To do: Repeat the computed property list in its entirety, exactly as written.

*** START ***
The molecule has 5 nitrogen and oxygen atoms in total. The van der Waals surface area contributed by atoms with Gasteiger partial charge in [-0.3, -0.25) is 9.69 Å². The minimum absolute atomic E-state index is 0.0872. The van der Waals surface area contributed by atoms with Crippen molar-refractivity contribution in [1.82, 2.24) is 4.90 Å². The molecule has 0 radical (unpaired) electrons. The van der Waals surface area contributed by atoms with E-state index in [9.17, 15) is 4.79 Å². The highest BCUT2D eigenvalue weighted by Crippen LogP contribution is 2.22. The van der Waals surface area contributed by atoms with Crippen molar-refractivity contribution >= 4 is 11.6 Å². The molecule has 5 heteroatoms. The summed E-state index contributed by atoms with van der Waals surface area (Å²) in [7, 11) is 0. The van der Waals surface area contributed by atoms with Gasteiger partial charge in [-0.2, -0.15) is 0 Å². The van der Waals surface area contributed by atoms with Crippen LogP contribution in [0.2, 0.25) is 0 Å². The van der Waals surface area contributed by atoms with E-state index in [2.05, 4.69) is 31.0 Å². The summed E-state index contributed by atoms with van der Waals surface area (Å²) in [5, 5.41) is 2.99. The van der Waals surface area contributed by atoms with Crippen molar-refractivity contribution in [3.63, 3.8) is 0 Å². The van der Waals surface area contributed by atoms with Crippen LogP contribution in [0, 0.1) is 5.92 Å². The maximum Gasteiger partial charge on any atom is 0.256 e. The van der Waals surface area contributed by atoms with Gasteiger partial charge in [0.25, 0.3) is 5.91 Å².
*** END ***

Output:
The molecule has 5 nitrogen and oxygen atoms in total. The van der Waals surface area contributed by atoms with Gasteiger partial charge in [-0.3, -0.25) is 9.69 Å². The minimum absolute atomic E-state index is 0.0872. The van der Waals surface area contributed by atoms with Crippen molar-refractivity contribution in [1.82, 2.24) is 4.90 Å². The molecule has 0 radical (unpaired) electrons. The van der Waals surface area contributed by atoms with E-state index in [9.17, 15) is 4.79 Å². The highest BCUT2D eigenvalue weighted by Crippen LogP contribution is 2.22. The van der Waals surface area contributed by atoms with Crippen molar-refractivity contribution >= 4 is 11.6 Å². The molecule has 5 heteroatoms. The summed E-state index contributed by atoms with van der Waals surface area (Å²) in [7, 11) is 0. The van der Waals surface area contributed by atoms with Gasteiger partial charge in [-0.2, -0.15) is 0 Å². The van der Waals surface area contributed by atoms with Crippen LogP contribution in [0.2, 0.25) is 0 Å². The van der Waals surface area contributed by atoms with E-state index in [2.05, 4.69) is 31.0 Å². The summed E-state index contributed by atoms with van der Waals surface area (Å²) in [5, 5.41) is 2.99. The van der Waals surface area contributed by atoms with Crippen molar-refractivity contribution in [3.63, 3.8) is 0 Å². The van der Waals surface area contributed by atoms with Crippen LogP contribution in [0, 0.1) is 5.92 Å². The maximum Gasteiger partial charge on any atom is 0.256 e. The van der Waals surface area contributed by atoms with Gasteiger partial charge in [0.25, 0.3) is 5.91 Å².